Sister City Collaboration

Borough of Carlisle collaborates with sister-city, City of Carlisle (Cumbria, U.K),
on Climate Action Planning

Over twenty councilors, municipal staff, and climate action commission members from Carlisle Borough, Pa, and City of Carlisle (Cumbria), U.K. met virtually on November 12 to reinvigorate the historic bonds of the two municipalities. At the top of the agenda was a discussion of how each local government was addressing climate change.

“In view of the fact that we are both in the middle of working on climate action plans, this seemed like an obvious place to start”, said Carlisle (PA) councilor, Joel Hicks, who also Chairs the Climate Action Commission. “What’s truly remarkable is how similar our challenges are. For instance, the transportation sector accounts for 29.7 percent of our greenhouse gas (GHG) emissions and 28.3 percent of theirs. Across the Industrial and Commercial sector, same thing, 47.5 percent versus 47.1 percent”.

Carlisle (PA) Mayor, Tim Scott, and his counterpart, Councilor John Mallinson, Leader of the City Council, introduced their officials and staff who will continue to be active in the intercity dialogue, including, from Carlisle, PA, Susan Armstrong (Borough Manager), Sean Shultz (Deputy Mayor) Owen Snyder (Assistant Borough Manager), Jeff Stuby (Councilor), Brenda Landis (Councilor), Deb Fulham-Winston (Councilor), Sara Markowitz (Community Engagement Team Lead, Climate Action Commission), and Karla Farrell (Zoning Team Lead, Climate Action Commission).

The population of the City of Carlisle (UK) (at over 108,000) is slightly more than five times that of Carlisle, Pa, with a city council representation of 37, 17 from the Conservative Party, 13 from Labour, 4 Independent, and 3 from other parties (incl. Lib-Dem and Green).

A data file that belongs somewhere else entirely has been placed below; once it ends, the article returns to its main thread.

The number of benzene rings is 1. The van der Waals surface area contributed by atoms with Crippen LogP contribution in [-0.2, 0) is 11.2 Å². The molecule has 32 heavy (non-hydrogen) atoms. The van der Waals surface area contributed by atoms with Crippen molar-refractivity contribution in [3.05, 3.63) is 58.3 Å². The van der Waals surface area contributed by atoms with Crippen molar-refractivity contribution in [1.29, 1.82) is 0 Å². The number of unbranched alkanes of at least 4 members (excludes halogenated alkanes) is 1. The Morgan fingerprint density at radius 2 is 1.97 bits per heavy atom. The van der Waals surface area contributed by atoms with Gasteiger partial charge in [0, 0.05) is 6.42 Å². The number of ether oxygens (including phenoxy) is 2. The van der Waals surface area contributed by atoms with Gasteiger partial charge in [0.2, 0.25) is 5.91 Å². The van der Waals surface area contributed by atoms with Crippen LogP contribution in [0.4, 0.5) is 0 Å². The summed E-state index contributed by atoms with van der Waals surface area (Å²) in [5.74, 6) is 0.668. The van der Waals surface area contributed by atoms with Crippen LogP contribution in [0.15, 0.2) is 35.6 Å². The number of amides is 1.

“We had strong interest group pressure to go carbon neutral by 2030 but are in the process of developing a more achievable target of 2037,” said Carlisle (UK) Councilor Nigel Christian, Portfolio Holder for Environment and Transport. He noted that severe weather, including two large flooding events tipped the scale to move climate action forward locally. “It wasn’t the actual climate science, but rather weather events that impressed the seriousness of the crisis locally.” This 2037 target is still much more aggressive than Britain’s “net zero” GHG target of 2050.

Carlisle, PA’s target reflects the Commonwealth’s goal of 26-28 percent by 2025 and 80 percent by 2050. “The U.K. is much more committed to reducing their carbon footprint than the U.S. For instance, their targets are relative to 1990 levels, while ours are still pegged to 2005, a peak emission year for the globe”, says Hicks. “We learned that Carlisle (UK) is also accounting for the carbon footprint of the goods and services they consume, such as from the transportation of imported goods. That’s impressive and something we should strive to replicate.”

The two governments finished their discussion with an agreement to reconvene as a body semi-annually with smaller working groups meeting more frequently. “We are looking at putting together subgroups focused on transportation, community outreach, economic growth, and energy, working closely with Jane Meek, the City of Carlisle (UK) Corporate Director of Economic Development.”

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